A REIT, or real estate investment trust, is a company that owns, operates or finances income-producing real estate. Modeled after mutual funds, REITs historically have provided investors of all types regular income streams, diversification and long-term capital appreciation.
REITs historically have delivered competitive total returns, based on high, steady dividend income and long-term capital appreciation. Their comparatively low correlation with other assets also makes them an excellent portfolio diversifier that can help reduce overall portfolio risk and increase returns.
The two main types of REITs are equity REITs and mortgage REITs, commonly known as mREITs. Equity REITs generate income through the collection of rent on, and from sales of, the properties they own for the long-term. mREITs invest in mortgages or mortgage securities tied to commercial and/or residential properties. Two other types of REITs are Public non-listed REITs and Private REITs. Public non-listed REITs (PNLRs) are registered with the SEC but do not trade on national stock exchanges. Private REITs are real estate funds or companies that are exempt from SEC registration and whose shares do not trade on national stock exchanges. Private REITs generally can be sold only to institutional investors.
REITs invest in the majority of real estate property types, including offices, apartment buildings, warehouses, retail centers, medical facilities, data centers, cell towers, infrastructure and hotels. Most REITs focus on a particular property type, but some hold multiples types of properties in their portfolios.
Data center REITs own and manage facilities that customers use to safely store data. Data center REITs offer a range of products and services to help keep servers and data safe, including providing uninterruptable power supplies, air-cooled chillers, and physical security.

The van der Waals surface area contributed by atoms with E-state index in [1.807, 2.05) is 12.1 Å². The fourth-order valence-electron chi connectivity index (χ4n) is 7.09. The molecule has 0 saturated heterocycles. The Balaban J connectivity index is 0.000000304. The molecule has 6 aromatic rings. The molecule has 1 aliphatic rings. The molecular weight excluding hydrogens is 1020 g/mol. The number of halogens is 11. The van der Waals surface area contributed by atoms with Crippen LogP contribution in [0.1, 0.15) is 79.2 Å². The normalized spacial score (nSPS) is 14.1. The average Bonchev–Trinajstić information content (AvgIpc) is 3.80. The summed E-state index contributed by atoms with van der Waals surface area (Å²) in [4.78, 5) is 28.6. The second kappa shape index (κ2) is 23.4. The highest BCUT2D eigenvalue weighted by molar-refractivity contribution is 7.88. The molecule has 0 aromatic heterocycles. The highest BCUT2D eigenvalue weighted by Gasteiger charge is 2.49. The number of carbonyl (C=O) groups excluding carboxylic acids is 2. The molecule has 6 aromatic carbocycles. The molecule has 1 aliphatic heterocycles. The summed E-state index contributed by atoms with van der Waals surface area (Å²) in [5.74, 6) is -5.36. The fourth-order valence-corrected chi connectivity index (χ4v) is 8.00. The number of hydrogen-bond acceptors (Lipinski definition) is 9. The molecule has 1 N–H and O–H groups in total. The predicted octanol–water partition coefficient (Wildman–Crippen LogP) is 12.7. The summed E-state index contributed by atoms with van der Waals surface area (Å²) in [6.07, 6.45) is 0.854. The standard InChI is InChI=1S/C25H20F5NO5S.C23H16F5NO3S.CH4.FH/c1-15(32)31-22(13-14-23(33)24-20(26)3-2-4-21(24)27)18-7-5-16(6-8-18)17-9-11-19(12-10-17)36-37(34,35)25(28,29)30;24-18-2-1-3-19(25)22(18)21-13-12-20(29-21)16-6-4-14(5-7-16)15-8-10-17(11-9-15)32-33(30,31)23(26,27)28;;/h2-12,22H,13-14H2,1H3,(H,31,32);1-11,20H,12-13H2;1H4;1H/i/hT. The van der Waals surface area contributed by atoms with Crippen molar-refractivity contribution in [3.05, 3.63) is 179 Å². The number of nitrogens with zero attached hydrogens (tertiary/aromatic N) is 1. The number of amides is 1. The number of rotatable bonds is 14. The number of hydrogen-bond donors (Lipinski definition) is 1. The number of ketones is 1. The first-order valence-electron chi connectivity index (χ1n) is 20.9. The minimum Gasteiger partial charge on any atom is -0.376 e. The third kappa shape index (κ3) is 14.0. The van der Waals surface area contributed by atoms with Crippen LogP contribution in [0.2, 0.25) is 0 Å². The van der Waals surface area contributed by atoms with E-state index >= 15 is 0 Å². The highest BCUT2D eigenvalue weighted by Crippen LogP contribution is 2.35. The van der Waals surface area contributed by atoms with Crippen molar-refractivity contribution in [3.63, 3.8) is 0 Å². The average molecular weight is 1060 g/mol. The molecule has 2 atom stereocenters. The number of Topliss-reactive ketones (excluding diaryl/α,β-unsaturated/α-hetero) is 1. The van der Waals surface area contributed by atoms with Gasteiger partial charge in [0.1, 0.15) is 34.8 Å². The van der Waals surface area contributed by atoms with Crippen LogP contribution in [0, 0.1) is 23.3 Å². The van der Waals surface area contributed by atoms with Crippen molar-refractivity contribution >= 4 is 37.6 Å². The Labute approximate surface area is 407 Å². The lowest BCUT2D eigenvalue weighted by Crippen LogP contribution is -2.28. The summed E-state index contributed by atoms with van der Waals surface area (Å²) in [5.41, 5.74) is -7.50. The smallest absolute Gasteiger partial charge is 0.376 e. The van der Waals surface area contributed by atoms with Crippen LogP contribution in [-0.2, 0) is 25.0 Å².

Diversified REITs own and manage a mix of property types and collect rent from tenants. For example, diversified REITs might own portfolios made up of both office and industrial properties.
Health care REITs’ property types include senior living facilities, hospitals, medical office buildings, and skilled nursing facilities. Industrial REITs own and manage industrial facilities, warehouses and e-commerce distribution.
Infrastructure REITs’ property types include fiber cables, wireless infrastructure, telecommunications towers, and energy pipelines.
Lodging REITs own and manage hotels and resorts and service a wide spectrum of customers, from business travelers to vacationers.
Office REITs own and manage office real estate such as skyscrapers or office parks. Some office REITs focus on specific types of markets, such as central business districts or suburban areas. Residential REITs include REITs that specialize in apartment buildings, student housing, manufactured homes, and single-family homes.
Retail REITs include REITs that focus on large regional malls, outlet centers, grocery-anchored shopping centers and power centers that feature big box retailers.
Self-storage REITs own and manage storage facilities and rent space to both individuals and businesses.
Specialty REITs own properties that don’t fit within the other REIT sectors. Examples of properties owned by specialty REITs include movie theaters, casinos, farmland, and outdoor advertising sites.
Timberland REITs own and manage various types of timberland real estate. Timberland REITs specialize in harvesting and selling timber.